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Body contouring tops list of cosmetic procedures with adverse event reports



Cryolipolysis accounted for a majority of noninvasive cosmetic procedures associated with adverse events, according to an analysis of data from the Manufacturer and User Facility Device Experience (MAUDE).

The number of noninvasive body-contouring procedures performed in the United States increased by fivefold from 2011 to 2019, attributed in part to a combination of improved technology and new medical devices, as well as a “cosmetically savvy consumer base heavily influenced by social media,” wrote Young Lim, MD, PhD, of the department of dermatology, Massachusetts General Hospital, Boston, and coauthors.

However, premarket evaluations of many new medical devices fail to capture rare or delayed onset complications, and consumers and providers may not be fully aware of potential adverse events, they said. The MAUDE database was created by the Food and Drug Administration in 1991 to collect information on device-related deaths, serious injuries, or malfunctions based on reports from manufacturers, patients, and health care providers.

The researchers used the MAUDE database to identify and highlight adverse events associated with noninvasive body contouring technology in order to improve patient safety and satisfaction.

In their report, published in Lasers in Surgery and Medicine, they analyzed 723 medical device reports (MDRs) reported between 2015 and 2021: 660 for noninvasive body contouring, 55 for cellulite treatments, and 8 for muscle stimulation.

“Notably, of the 723 total MDRs between 2015 and 2021, 515 (71.2%) were reported in 2021, with the next highest reported being 64 in 2019 (8.8%),” the researchers wrote.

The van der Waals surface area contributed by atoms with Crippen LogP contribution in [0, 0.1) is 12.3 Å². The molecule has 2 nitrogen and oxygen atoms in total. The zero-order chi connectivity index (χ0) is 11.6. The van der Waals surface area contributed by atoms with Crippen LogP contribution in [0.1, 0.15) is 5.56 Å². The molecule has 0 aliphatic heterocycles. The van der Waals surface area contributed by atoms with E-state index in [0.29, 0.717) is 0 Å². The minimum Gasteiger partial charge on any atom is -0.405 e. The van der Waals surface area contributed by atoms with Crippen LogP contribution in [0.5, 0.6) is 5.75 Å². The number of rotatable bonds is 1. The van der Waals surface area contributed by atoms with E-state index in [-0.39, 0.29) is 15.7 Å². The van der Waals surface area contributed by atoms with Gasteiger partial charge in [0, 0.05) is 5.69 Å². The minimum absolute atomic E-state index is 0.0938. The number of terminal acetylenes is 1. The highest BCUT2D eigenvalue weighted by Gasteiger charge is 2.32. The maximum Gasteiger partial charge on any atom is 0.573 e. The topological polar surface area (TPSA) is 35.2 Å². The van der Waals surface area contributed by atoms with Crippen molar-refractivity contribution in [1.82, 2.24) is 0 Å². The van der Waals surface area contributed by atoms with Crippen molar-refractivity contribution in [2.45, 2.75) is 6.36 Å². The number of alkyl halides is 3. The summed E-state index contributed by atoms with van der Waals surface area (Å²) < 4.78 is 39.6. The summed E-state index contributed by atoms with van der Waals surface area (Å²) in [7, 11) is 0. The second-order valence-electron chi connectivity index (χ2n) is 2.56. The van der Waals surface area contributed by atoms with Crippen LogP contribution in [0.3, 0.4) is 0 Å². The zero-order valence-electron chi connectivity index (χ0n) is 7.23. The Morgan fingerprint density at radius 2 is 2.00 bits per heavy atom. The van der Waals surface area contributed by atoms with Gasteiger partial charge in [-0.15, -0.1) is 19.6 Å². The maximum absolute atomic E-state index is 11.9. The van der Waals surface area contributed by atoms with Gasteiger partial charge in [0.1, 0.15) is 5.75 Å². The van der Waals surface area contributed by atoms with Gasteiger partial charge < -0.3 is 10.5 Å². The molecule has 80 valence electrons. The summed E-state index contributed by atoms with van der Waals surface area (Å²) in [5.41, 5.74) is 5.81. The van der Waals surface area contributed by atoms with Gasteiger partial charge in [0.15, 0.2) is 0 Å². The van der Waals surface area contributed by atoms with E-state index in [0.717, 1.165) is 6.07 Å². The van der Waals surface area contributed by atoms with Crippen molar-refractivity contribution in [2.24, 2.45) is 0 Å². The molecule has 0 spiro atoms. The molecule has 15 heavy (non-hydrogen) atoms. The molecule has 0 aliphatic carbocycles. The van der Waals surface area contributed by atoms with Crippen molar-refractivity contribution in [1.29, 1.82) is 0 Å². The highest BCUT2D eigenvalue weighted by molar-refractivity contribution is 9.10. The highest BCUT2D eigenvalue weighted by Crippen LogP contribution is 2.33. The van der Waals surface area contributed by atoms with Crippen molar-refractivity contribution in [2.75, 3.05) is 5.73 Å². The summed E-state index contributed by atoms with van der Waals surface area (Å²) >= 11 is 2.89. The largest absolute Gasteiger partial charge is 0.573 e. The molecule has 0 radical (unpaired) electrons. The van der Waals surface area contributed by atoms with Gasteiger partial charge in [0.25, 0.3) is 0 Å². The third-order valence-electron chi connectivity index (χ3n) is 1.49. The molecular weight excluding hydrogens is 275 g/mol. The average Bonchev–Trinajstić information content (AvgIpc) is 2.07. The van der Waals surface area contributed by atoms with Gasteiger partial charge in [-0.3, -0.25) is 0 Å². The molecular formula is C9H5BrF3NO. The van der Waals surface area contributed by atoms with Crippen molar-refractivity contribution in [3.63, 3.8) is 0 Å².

Overall, paradoxical hyperplasia (PAH) accounted for the majority of adverse reactions in the noninvasive body-contouring category (73.2%). In PAH, patients develop additional adipose tissue in areas treated with cryolipolysis. In this study, all reports of PAH as well as all 47 reported cases of abdominal hernias were attributed to the CoolSculpting device.

For cellulite treatments, the most common MDRs – 11 of 55 – were scars and keloids (20%). The Cellfina subcision technique accounted for 47% (26 of 55) of the MDRs in this category, including 9 of the scar and keloid cases.

Only eight of the MDRs analyzed were in the muscle stimulation category; of these, burns were the most common adverse event and accounted for three of the reports. The other reported AEs were two cases of pain and one report each of electrical shock, urticaria, and arrhythmia.

Patients are increasingly opting for noninvasive cosmetic procedures, but adverse events may be underreported despite the existence of databases such as MAUDE, the researchers wrote in their discussion.

“PAH, first reported in 2014 as an adverse sequelae of cryolipolysis, remains without known pathophysiology, though it proportionately affects men more than women,” they noted. The incidence of PAH varies widely, and the current treatment of choice is power-assisted liposuction, they said, although surgical abdominoplasty may be needed in severe cases.

The findings were limited by several factors including the reliance of the quality of submissions, the selection biases of the MAUDE database, and the potential for underreporting, the researchers noted.

However, “by cataloging the AEs of the growing noninvasive cosmetics market, the MAUDE can educate providers and inform patients to maximize safety and efficacy,” they said.

The size of the database and volume of reports provides a picture that likely reflects overall trends occurring in clinical practice, but in order to be effective, such databases require diligence on the part of manufacturers and clinicians to provide accurate, up-to-date information, the researchers concluded.


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